Cortez sent a fax to Cutter, acknowledging that he knew American troops were in Colombia fighting an illegal war. He proposed a meeting at a hotel in Panama City. During their short discussion, Cortez assumed: "You and I want the same thing," and then suggested assassinating Escobedo: "I will take care of the one that got away." He would then take over the drug cartel and restructure the drug trade by regulating it, promising to reduce the shipments and make it appear that the US was winning the drug war: "I will reduce the cocaine shipments to your country by half...regular quotas on major arrests that your police can take credit for...dramatic seizures, drastic reductions, no more senseless violence. You'll have your victory." In exchange, Cutter had to agree to stop Clark's operations in their country, including providing maps of the unit's locations and cutting off communication and support. During their conversation, the DEA taped the conversation and provided Ryan with an audio recording.
Just before Greer died from his invasive cancer, Ryan told him: "Nobody's gonna like what I find." Suspicious about Cutter's meeting in Panama, Ryan proceeded to hack into the office computer of his CIA colleague Ritter, while Ritter himself was deleting all files related to Reciprocity (authorization to invade Colombia with special-ops light infantry, and the provision of equipment to eradicate the Cocaine Cartel). Ryan was able to print out a key document (authorization for Clark to lead the operation) before Ritter discovered Ryan's intrusion and they confronted each other face-to-face. Knowing that he was vulnerable and could be the scapegoat, Ryan was angry about not knowing that troops were used when he had promised Congress otherwise. Ritter gloated that he had official written authorization for Reciprocity from Cutter - and ultimately from the President.
During Greer's stately funeral and burial at Arlington Cemetery, the special-ops unit in Colombia was betrayed, stranded and cut off from US air support and satellite communications behind enemy lines. The group was attacked by cartel members and most were killed. A few of the soldiers (the Captain and Oso) were imprisoned as hostages and scout-point man Chavez was able to escape. Ritter told Clark that all support had been terminated, and then blamed Ryan as a scapegoat for the operation's shutdown: "He found out everything, threatened to walk up the Hill if we didn't shut down the operation." In the meantime, Ryan personally was traveling to Colombia ("with no security") to try and sort out the mess, not knowing that he had been set up -- Clark was told assuringly by Cutter: "Once Ryan's gone, we're back on-line." When Ryan arrived, disgruntled Clark apprehended him, but he was soon convinced of Ryan's honesty and intentions: "I came to help you get those guys out." [Clark phoned Ritter to tell him that Ryan was dead and to ask for the support to be reinstated ("Turn the op back on"), but was ignored. Clark now understood that Ritter and Cutter were responsible for calling off the support.]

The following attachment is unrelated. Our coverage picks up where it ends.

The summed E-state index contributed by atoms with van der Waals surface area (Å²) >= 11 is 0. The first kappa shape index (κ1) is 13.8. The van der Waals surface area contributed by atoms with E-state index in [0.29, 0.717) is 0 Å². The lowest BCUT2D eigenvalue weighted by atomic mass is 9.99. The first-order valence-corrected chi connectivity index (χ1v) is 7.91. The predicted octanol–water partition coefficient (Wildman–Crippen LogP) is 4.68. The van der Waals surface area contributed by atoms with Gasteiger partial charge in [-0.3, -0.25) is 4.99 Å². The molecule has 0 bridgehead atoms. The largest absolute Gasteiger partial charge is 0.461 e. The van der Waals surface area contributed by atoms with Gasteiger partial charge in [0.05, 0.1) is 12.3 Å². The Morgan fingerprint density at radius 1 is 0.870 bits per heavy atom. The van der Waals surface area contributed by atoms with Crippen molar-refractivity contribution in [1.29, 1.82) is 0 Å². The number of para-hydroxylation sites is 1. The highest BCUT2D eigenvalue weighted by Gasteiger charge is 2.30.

With Clark's help, Ryan bought (for $2 million) an aging Bell 412 helicopter and hired a local, retired American pilot to fly it into the jungles of Colombia. There, they located an enraged Chavez, who was partially calmed when Ryan took the blame for stranding the unit. Ryan's strategy was to meet with cartel lord Escobedo at his estate, and with a tape recording of Felix Cortez speaking to Cutter ("You've taken care of the little fish. I will take care of the one that got away"), he revealed how Cortez had betrayed him: "Felix Cortez has sold you out. His next move is to murder you, your family, and to take over the cartel." Together, they drove to Cortez' village hideout, Cafe Lindo and Coffee Factory, where Escobedo accused his intelligence officer of treachery. In a resulting shootout, one of Cortez' men killed Escobedo and his henchmen. Ryan was the next to be killed, but Cortez' henchman was shot by sniper Chavez from a distance.
In the final action scene, Cortez blamed "the American" for killing Escobedo, and with his henchmen battled against Ryan, Clark, and Chavez as they successfully rescued the imprisoned hostages in a basement cell ("We're going home, boys"). Cortez was killed on a rooftop, as Ryan clung to the helicopter as it flew away with Clark and the rescued hostages onboard.
In the film's conclusion, Ryan returned to Washington, DC, where he met with the President in the Oval Office and bluntly told him that he understood the ramifications of the preceding troubling events: "We have to lie." He accused the imperious President of making decisions, when upset, that affected the fate of "American soldiers and innocent civilians...I will not let you dishonor their memories by pretending you had nothing to do with it...As Acting Deputy Director of Intelligence, it is my duty to report this matter to the Senate Oversight Committee." The President smugly replied: "You're not gonna do that...You've got yourself a chip in the big game now. You're gonna tuck that away. You are gonna save that for a time when your own ass is on the line and then you're gonna pull it out, and I'm gonna cash it in for you, right?" The President offered Ryan to keep silent with the promise of future favors - he didn't want the possibility of another scandal of deception that reached "all the way to the top," and threatened that if Ryan testified: "You'll take the blame. Cutter and Ritter will take some, too, but it won't amount to much...The rest of the blame will fall on Greer. Oh yeah, you'll take him down with you, you'll destroy his reputation, but that's as far as it'll go. The old Potomac two-step, Jack." As he walked from the office, Ryan spoke his final words to the President: "I'm sorry, Mr. President, I don't dance."
In the final scene, Ryan was seated before a Congressional oversight committee, where he was sworn in before presenting his testimony.
Film Notables (Awards, Facts, etc.)
Based upon Tom Clancy's novel, written in 1989.
With two Academy Award nominations (and no wins): Best Sound Effects Editing, and Best Sound.
With a production budget of $62 million, and box-office gross receipts of $122 million (domestic) and $216 million (worldwide).